Jerry Nockles is a research scholar with the ANU and was a visiting scholar with the Elliott School of International Affairs, GWU. Part one of this post here.
The literature on American exceptionalism reveals two dominant themes that influence foreign policy. First is that of the US as exemplar: by her example, America can demonstrate to the world the distinct benefits of an adherence to liberty, equality, and justice. The second is that of the US as a missionary nation, adopting a more assertive posture to projecting those ideals both, at home and abroad.
The two strands of thought can be contextualised as producing different approaches or roles in the conduct of US foreign policy. The exemplar belief results in the US adopting a stewardship role in the world. The missionary belief results in an American leadership role.
The stewardship/leadership divide transcends party lines. Consider the driving leadership of Democrat Harry Truman in mobilising an exhausted and savaged world in the aftermath of the Second World War. Or the disciplined and deft stewardship of George HW Bush in dismantling the vestiges of the Cold War and crumbling Soviet Union.
The immediate instinct is to assign a value judgment and view stewardship as representing an inferior quality to leadership, but this is not the case. The two roles are well suited to different times and poorly suited to others. They can also be implemented with different levels of competence and with varying degrees of success. Presidents Carter and Reagan both subscribed to the American leadership role, and in not too dissimilar times, but with dramatically different outcomes.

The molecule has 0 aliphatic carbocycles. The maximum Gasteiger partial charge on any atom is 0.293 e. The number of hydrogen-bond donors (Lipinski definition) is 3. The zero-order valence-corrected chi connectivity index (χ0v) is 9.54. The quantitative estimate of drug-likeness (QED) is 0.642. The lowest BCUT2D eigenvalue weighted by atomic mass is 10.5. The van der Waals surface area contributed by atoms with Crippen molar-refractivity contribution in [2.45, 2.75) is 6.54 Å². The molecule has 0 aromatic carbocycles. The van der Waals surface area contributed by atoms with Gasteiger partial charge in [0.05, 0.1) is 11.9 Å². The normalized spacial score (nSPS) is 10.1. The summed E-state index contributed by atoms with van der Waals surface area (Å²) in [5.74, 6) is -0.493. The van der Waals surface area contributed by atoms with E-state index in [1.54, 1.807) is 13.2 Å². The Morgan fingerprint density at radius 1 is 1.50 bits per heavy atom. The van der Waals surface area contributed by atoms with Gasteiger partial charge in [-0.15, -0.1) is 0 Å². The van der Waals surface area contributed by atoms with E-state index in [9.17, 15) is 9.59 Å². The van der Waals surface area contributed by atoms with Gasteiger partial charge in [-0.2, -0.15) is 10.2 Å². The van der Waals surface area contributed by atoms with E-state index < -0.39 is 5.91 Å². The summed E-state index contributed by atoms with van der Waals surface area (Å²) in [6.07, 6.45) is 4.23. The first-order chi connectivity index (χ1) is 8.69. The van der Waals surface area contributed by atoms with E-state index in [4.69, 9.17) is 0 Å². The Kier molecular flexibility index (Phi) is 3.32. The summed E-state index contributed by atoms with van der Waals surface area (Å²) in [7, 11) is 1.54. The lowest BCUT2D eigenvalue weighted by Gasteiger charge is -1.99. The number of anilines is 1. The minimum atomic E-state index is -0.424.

The central plank of the Romney foreign policy platform could not be clearer. The US is an exceptional nation and it is not only duty-bound to lead, but leading is in America's best interests.
Senator John McCain told the GOP delegates that 'the demand for our leadership in the world has never been greater. People don't want less of America, they want more.' Condoleezza Rice continued: 'We do not have a choice. We cannot be reluctant to lead – and we cannot lead from behind.' Vice-presidential candidate Paul Ryan promised, 'We will act in the conviction that the United States is still the greatest force for peace and liberty that this world has ever known.'
Romney closed by committing to a return to the bipartisan foreign policy of Truman and Reagan. 'We will honour America's democratic ideals because a free world is a more peaceful world.'
President Obama's foreign policy demonstrates a distinct bias toward the stewardship role and reveals the exemplar attitude to American exceptionalism as articulated in the writing of Anne-Marie Slaughter.
Slaughter, in her thoughtful book, The Idea That Is America, revealed the paradox of American exceptionalism. A key element what makes America exceptional – its values – is actually universal. The American idea is great precisely because it is based on the essential notion of the universality of the human condition. 'To see it continue to flourish', argues Slaughter, 'we have to accept that it is no longer exclusively – or exceptionally – ours.' Expect to see this line of argument forwarded and sharpened at the Democratic National Convention this week.
This election offers a clear choice to Americans. It is a choice between two competing notions of American exceptionalism. Does America desire a leadership role under Romney, or a continued stewardship role under Obama? The times will suit one of these men and Americans will make that choice on 6 November. The world will be watching.
Photo courtesy of Wikipedia.